When President Donald Trump arrives in Riyadh this week, he will lay out his vision for a new regional security architecture White House officials call an "Arab NATO," to guide the fight against terrorism and push back against Iran. As a cornerstone of the plan, Trump will also announce one of the largest arms-sales deals in history.
Behind the scenes, the Trump administration and Saudi Arabia have been conducting extensive negotiations, led by White House senior adviser Jared Kushner and Saudi Deputy Crown Prince Mohammed bin Salman. The discussions began shortly after the presidential election, when Mohammed, known in Washington as "MBS," sent a delegation to meet with Kushner and other Trump officials at Trump Tower.
After years of disillusionment with the Obama administration, the Saudi leadership was eager to do business.
In that meeting and during a follow-up meeting three weeks later, the Saudis proposed a broad elevation of the U.S.-Saudi relationship and proposed various projects to increase security cooperation, economic cooperation and investment, White House officials said. The Trump team gave the Saudis a list of Trump priorities, calling on the kingdom to step up actions to combat radical Islamic extremism, intensify the fight against the Islamic State and share the burden of regional security.
In recent weeks, the Trump administration has tasked various government agencies to develop a series of announcements Trump will make this weekend. Secretary of State Rex Tillerson is now heavily involved. One main objective is to put forth a framework and basic principles for a unified Sunni coalition of countries, which would set the stage for a more formal NATO-like organizational structure down the line.
The idea of an "Arab NATO" has been bandied about for years — and has always had strong Saudi support — but until now was never openly endorsed by the U.S. government. Officials said the concept fits three major tenants of Trump's "America First" foreign-policy frame: asserting more American leadership in the region, shifting the financial burden of security to allies and providing for U.S. jobs at home (through the massive arms sales).
The president is looking for an answer to the question of how the United States can eventually hand over security responsibility in the region to the countries that are there, officials said.
Reports from the region about early discussions of the project said that in addition to Saudi Arabia, initial participants in the coalition would include the United Arab Emirates, Egypt and Jordan, with the United States playing an organizing and support role while staying outside the alliance.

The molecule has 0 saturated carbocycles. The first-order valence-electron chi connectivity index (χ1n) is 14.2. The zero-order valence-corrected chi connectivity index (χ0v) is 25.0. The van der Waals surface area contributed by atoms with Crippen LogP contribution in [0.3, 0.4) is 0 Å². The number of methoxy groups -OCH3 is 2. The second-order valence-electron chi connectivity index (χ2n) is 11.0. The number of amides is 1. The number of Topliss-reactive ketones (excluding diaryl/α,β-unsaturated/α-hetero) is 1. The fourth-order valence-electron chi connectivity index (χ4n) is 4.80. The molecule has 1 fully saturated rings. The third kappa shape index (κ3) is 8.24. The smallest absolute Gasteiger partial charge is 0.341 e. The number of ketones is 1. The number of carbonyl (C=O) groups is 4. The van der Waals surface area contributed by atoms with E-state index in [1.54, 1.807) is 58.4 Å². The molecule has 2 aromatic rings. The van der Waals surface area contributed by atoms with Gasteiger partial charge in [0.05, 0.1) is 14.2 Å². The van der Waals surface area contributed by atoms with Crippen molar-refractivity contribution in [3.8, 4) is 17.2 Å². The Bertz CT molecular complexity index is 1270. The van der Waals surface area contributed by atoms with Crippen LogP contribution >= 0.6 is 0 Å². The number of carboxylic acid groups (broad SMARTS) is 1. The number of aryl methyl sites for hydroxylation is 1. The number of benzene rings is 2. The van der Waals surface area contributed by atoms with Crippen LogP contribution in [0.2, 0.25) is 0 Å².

The White House acknowledges that many of the details of how the new alliance will operate remain to be worked out. The countries of the region harbor deep historical grievances and don't agree on key issues, including the way forward in Syria. A 2015 effort by Egypt to establish a pan-Arab fighting force collapsed due to squabbling among the countries involved.
"This is the sort of gesture many of America's security partners have been looking to get from the United States for many years," said Brian Katulis, a senior fellow at the Center of American Progress. "The value of any such a pact would depend on the results it produces — whether it achieves greater stability, helps resolve conflicts like Yemen and Syria, and achieves progress in the fight against terrorist groups across the region."
The most concrete part of the idea is a mammoth U.S. arms package for Saudi Arabia that Trump will also announce in Riyadh. Final details are still being worked out, but officials said the package will include between $98 billion and $128 billion in arms sales. Over 10 years, total sales could reach $350 billion.
The sales include huge upgrades for the Saudi army and navy to include Littoral Combat Ships, THAAD missile defense systems, armored personnel carriers, missiles, bombs and munitions, officials said. Some of the production and assembly could be located in Saudi Arabia, boosting MBS's project to build a Saudi domestic defense industrial capability. But most of the items would be built by American defense contractors.
"The U.S. has sought for a long time to get the Saudis to do more to focus on its navy, to modernize and make the forces in the Gulf more effective," said Anthony Cordesman of the Center for Strategic and International Studies. "From the U.S. perspective, the stronger the Saudi deterrent is, the lower the risk of any military confrontation with Iran."
The pending announcements of the new security framework and the huge arms deal are evidence that the Saudi courtship of the Trump White House has been successful beyond expectations. Whether that results in real stability in the region, real progress against terrorism or real deterrence against Iran depends on what happens after Trump's overseas trip is over.
Josh Rogin is a columnist for the Global Opinions section of The Washington Post. He writes about foreign policy and national security.